An assortment of sunflowers, strawberries, and carrots.
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Claire had come to resent strawberries. The color, the taste, the way the seeds got stuck in her teeth — everything about them exhausted her. She stared down at the plant, nudging the stem with her foot. She felt like the berries were mocking her, peering up from under the thick, green leaves. Claire reached down and plucked one from the plant, dropping it into the bucket with more than a little hostility. By the end of the day, her hands would be red and raw from the scratchy fibers on the underside of the leaves, a feeling no amount of lotion would be able to soothe. When she’d finished one plant, she moved on to the next, following the row all the way to the other end of the garden. 

This wasn’t exactly what she’d envisioned for her summer — or her life for that matter. By the end of her senior year, she’d been unemployed and scrambling, looking desperately for something that would be as impressive as the jobs her friends had taken in New York and Chicago. That’s when she found La Ferme Tourrette. Claire had been mindlessly scrolling online when she found WWOOF, Worldwide Opportunities for Organic Farms. It’s a program that connects people to farms around the world where they work in exchange for room and board. She read the reviews posted under pictures of smiling twenty-somethings holding armfuls of produce. 

Claire had imagined herself at a quaint but tasteful cottage in the south of France, reading in the grass, swimming in ponds, learning to speak French and finding farmers markets that were très adorable. It was the kind of thing unique, interesting people did. She imagined herself saying things like “Oh, I just sort of hopped on a plane and went.” She’d come home with honey that she’d helped make on the farm, an amazing tan and stories of dates with French men on the back of mopeds. 

What she forgot to imagine was the whole farming aspect. 

In theory, she loved the idea of working out in the sun, being surrounded by plants all day. Once she had actually gotten to the farm, though, Claire quickly realized that her idealized vision was not grounded in reality. The lavender plants were spiky, it was impossible to get the carrots out of the ground and there was no one to talk to in the field. She had never done manual labor before (something that had seemingly slipped her mind when applying for the program in the first place), and she was quickly discovering that it wasn’t her forte.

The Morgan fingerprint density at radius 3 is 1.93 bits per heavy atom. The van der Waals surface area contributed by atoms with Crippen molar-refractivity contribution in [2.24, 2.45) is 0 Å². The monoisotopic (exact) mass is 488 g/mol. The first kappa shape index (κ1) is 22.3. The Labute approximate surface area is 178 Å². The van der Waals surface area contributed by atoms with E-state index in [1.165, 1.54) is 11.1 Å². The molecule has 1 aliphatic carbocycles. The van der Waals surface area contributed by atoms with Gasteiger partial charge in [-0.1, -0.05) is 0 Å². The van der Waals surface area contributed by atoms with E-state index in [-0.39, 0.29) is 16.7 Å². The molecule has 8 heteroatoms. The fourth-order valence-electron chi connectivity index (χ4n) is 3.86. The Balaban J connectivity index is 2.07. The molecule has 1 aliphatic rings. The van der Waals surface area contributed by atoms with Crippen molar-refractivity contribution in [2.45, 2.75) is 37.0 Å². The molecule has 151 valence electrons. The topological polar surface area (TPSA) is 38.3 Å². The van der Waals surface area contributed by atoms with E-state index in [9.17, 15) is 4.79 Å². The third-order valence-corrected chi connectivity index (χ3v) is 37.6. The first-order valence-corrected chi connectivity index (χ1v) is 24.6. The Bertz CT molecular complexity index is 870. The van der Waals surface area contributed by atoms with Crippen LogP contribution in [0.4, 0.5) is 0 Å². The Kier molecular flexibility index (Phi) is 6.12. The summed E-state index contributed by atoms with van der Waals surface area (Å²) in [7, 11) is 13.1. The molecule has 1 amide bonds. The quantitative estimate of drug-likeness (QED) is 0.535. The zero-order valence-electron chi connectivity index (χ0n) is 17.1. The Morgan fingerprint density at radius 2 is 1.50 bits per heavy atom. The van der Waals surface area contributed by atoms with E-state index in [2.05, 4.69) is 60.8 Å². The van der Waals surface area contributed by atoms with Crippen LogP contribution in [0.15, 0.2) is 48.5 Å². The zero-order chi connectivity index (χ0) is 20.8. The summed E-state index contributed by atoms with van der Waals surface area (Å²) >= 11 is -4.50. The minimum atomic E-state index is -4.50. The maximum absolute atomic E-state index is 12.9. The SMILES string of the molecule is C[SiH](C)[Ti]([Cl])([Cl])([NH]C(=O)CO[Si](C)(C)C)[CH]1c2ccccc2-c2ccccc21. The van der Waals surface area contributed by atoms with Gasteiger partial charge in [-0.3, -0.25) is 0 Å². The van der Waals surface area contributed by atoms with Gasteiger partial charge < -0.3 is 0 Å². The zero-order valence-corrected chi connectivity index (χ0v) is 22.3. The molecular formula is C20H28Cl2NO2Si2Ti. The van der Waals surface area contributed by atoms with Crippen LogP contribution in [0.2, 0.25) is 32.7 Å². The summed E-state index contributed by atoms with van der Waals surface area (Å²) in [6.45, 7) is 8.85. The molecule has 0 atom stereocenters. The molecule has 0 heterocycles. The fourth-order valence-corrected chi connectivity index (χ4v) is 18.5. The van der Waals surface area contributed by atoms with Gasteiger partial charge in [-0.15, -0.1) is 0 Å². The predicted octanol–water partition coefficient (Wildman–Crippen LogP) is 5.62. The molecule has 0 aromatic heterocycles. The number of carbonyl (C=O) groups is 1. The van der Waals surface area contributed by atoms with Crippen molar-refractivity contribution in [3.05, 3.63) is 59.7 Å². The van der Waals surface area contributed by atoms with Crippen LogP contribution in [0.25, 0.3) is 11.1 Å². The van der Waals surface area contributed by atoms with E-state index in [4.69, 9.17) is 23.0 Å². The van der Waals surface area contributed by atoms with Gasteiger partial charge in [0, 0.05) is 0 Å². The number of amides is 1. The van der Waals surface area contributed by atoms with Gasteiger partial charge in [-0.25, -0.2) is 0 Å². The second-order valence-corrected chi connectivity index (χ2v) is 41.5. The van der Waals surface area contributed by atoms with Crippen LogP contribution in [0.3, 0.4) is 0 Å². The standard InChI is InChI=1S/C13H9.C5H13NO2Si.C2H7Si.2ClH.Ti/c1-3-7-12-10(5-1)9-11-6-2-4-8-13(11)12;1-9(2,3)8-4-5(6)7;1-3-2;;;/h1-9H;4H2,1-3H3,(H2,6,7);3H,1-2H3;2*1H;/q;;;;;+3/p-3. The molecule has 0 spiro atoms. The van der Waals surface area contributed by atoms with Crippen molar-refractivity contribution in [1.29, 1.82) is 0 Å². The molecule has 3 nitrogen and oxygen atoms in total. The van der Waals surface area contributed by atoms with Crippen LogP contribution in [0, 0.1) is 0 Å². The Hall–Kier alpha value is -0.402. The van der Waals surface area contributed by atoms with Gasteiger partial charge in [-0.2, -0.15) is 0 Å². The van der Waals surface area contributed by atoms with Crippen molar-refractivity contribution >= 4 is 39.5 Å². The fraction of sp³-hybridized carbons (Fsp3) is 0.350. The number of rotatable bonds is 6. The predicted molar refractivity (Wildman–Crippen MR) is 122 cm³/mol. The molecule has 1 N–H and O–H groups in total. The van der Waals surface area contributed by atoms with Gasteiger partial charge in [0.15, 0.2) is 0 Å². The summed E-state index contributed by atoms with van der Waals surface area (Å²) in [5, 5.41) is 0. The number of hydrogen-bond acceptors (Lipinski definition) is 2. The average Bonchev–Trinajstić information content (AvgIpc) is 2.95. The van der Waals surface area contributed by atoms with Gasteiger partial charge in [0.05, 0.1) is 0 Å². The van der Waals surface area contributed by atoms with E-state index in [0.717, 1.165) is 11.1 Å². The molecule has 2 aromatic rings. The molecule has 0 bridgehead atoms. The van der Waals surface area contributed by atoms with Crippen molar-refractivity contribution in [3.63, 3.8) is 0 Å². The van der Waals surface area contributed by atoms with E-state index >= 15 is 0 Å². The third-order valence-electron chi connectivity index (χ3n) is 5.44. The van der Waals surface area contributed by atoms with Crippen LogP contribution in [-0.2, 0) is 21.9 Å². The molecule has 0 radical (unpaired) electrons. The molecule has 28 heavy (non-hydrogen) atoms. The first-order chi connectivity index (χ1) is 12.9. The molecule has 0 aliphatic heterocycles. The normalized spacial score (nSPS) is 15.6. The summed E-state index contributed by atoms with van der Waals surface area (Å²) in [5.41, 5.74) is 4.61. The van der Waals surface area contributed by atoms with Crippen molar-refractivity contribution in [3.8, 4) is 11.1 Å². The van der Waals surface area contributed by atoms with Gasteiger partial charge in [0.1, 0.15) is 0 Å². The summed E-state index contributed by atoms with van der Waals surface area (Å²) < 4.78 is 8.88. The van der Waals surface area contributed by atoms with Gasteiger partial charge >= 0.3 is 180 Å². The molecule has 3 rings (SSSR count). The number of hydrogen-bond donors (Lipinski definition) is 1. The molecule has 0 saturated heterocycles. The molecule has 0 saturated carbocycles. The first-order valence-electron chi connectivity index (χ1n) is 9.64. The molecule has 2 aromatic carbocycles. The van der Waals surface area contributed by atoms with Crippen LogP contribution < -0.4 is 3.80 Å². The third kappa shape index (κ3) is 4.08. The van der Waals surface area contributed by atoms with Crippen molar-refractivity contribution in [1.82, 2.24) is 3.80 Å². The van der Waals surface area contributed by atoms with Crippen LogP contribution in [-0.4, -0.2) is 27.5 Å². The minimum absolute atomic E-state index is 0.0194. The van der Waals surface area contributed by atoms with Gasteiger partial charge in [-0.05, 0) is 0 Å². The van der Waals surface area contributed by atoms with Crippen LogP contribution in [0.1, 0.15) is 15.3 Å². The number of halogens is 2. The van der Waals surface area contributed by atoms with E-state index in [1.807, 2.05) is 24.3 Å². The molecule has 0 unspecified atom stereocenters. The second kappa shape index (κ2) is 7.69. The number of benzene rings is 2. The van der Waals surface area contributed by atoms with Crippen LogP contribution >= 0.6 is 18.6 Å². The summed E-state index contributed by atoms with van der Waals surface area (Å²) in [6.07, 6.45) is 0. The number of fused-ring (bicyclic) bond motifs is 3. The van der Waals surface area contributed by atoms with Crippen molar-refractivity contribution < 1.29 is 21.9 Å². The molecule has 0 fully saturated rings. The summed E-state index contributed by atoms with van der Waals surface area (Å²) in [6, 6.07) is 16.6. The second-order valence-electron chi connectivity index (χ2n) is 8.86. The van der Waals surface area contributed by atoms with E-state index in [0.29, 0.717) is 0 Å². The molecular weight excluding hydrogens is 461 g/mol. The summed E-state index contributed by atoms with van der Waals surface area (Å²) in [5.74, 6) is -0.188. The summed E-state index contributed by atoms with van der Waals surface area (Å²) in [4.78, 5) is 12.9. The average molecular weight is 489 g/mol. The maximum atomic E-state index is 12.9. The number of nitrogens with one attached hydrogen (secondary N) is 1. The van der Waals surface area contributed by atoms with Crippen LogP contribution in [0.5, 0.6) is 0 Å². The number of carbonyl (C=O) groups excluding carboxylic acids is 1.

As she pulled the berries from their stems, she thought of Cowbelles, a movie from her childhood about two spoiled girls forced to work in their dad’s dairy plant to learn the value of hard work. Following the lead of cinematic tropes, Claire had been expecting some life-changing, “Eat, Pray, Love” experience, but so far she didn’t know how much she was really learning about hard work — other than that she didn’t like it. She hated getting up early and going to sleep exhausted. The feeling of dirt under her fingernails made her skin crawl. Maybe she just wasn’t the type for “personal growth.” Maybe she was too shallow or maybe she just wasn’t trying hard enough. And after what felt like an endless number of strawberries, Claire got to the end of the row, putting her hands on her hips to take a breath. 

“Es-tu fini?” Maryanne, the farm’s matriarch asked.

French fluency was one of the program’s few requirements — criteria that Claire definitely didn’t meet. So as soon as she’d booked her flights, she went rummaging through her parents’ library and found an old, beat-up French dictionary. Claire kept the dictionary tucked in her back pocket, keeping a mental list of all the words to look up when no one was watching. She’d picked up on the basics pretty quickly: Aller, go. Finir, finish. La ferme, the farm.

“Non, j’ai deux en plus,” Claire responded. No, I have two more. 

Maryanne was nice enough but distinctly French. She was quick speaking and didn’t like explaining things twice. She would never hesitate to berate Claire on her poor attempts at the language. 

“J’ai deux de plus,” Maryanne corrected. 

Maryanne had two children — both boys ages 10 and 13 — and ran the farm on her own. She’d been divorced some years back, but rarely spoke of her ex-husband. Maryanne never shared any details, not even his name. The boys, Luca and Paul, were sweet yet rowdy, used to having free rein over the property while Maryanne was working or cooking or dealing with the vendors that worked at the markets. Claire had a hard time connecting with them. Even beyond the language barrier, the boys were a bit too old to see their new addition as an older sister, yet the age difference was a little too large for them to organically become friends. Not to mention that while Maryanne slowed down her speaking so Claire could keep up, the boys made no such concession, exchanging rapid-fire French between themselves all day long.